viewpoint. Look for these types of resources. For example, Tony and
Peggy Campolo are an example of a Christian couple with differing views
but a common non-condemning love for lgbt individuals like yourself. Their
lectures can be found in written transcript here and in audio form at this
site. This would give you several advantages. First of all your parents
would hear both views. Secondly they would see that two people can exist
together in the same household who have differing views. Thirdly referring
them to both sides of the debate will at least give your parents a place to
land that they can feel comfortable. Those on GCN who are Side B
embrace their Christian brothers and sisters who are Side A and vice
versa. Thus, it is my hope that even if you and your parents do not agree
that you will still be able to embrace and accept one another.
Other Theological Resources:
I have a basic theological description of both views here. A more in depth
theological resource would be GCN’s Side A and Side B discussions of
theology that can be found here and here.
Areas of theology I would avoid (in trying to talk with your parents).
- Avoid debating your parents at all but rather refer them to other
resources such as what I have listed. Use your best judgment on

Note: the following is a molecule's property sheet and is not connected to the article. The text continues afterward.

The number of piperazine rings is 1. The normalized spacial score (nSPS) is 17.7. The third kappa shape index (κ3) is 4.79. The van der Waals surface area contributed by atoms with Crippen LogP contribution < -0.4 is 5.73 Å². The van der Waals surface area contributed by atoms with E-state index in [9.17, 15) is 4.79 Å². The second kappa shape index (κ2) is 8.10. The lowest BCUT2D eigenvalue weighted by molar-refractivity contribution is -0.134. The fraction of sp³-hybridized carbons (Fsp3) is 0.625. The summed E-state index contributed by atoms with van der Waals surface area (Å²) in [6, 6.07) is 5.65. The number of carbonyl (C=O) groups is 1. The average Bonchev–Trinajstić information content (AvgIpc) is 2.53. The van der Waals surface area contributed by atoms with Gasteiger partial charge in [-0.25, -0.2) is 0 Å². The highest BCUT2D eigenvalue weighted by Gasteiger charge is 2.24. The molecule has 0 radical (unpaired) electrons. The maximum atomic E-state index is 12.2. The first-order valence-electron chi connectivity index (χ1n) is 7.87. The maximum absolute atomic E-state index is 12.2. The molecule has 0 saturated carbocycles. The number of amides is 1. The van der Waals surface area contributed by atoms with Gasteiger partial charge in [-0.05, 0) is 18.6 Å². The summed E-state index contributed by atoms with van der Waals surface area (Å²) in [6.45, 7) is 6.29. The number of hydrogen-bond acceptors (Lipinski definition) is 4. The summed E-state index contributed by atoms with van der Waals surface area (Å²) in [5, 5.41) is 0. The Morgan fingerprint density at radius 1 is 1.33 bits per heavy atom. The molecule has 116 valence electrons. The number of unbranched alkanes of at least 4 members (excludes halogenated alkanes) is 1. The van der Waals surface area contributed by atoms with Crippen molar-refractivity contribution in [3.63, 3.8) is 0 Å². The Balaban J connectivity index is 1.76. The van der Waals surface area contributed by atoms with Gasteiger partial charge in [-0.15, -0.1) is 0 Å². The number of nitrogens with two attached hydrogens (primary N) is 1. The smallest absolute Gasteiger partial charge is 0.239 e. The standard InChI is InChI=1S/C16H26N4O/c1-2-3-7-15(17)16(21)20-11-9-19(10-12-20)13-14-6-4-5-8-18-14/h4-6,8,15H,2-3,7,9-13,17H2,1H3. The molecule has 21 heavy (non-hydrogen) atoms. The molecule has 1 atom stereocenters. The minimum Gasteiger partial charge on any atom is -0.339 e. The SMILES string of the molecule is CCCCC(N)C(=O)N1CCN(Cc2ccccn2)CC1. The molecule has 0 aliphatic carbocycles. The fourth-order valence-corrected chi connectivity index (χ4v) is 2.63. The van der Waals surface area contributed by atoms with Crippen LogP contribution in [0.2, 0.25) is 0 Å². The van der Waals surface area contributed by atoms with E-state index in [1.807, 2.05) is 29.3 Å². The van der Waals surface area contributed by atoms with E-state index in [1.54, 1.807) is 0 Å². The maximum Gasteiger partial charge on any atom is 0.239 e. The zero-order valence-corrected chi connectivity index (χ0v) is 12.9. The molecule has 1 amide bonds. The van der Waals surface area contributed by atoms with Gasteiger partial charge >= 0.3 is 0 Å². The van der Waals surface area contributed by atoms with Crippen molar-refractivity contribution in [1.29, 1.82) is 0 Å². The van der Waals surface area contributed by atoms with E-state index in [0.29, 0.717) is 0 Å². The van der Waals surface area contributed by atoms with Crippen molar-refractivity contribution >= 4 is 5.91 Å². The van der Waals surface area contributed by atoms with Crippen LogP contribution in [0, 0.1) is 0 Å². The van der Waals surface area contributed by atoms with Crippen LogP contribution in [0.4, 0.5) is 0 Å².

what you believe they will receive.
- Avoid the eunuch argument. Please see this page which discusses
the comfort that some who are gay find in this. However, I believe it
would be difficult to convince conservatives of this and I believe that
there are better ways to gain understanding from conservatives.
- Avoid the Ruth and Naomi story especially if you are by any means
implying a lesbian relationship. Ruth and Naomi has historically, for
2000+ years, been a story of a daughter-in-law's faithfulness to her
mother in law and to the God of Israel. With most Christians using
this would hurt your credibility
- Avoid Jonathon and David unless you are simply seeking to show
that men can have close caring relationships. Any argument that
these two were married falls outside any conservative exegesis of the
Areas of theology I would embrace:
- You love for Jesus Christ and your commitment to Him.
Other Resources that you may find helpful...
Some advice on coming out to your parents from a Side A Gay
Christian man on GCN..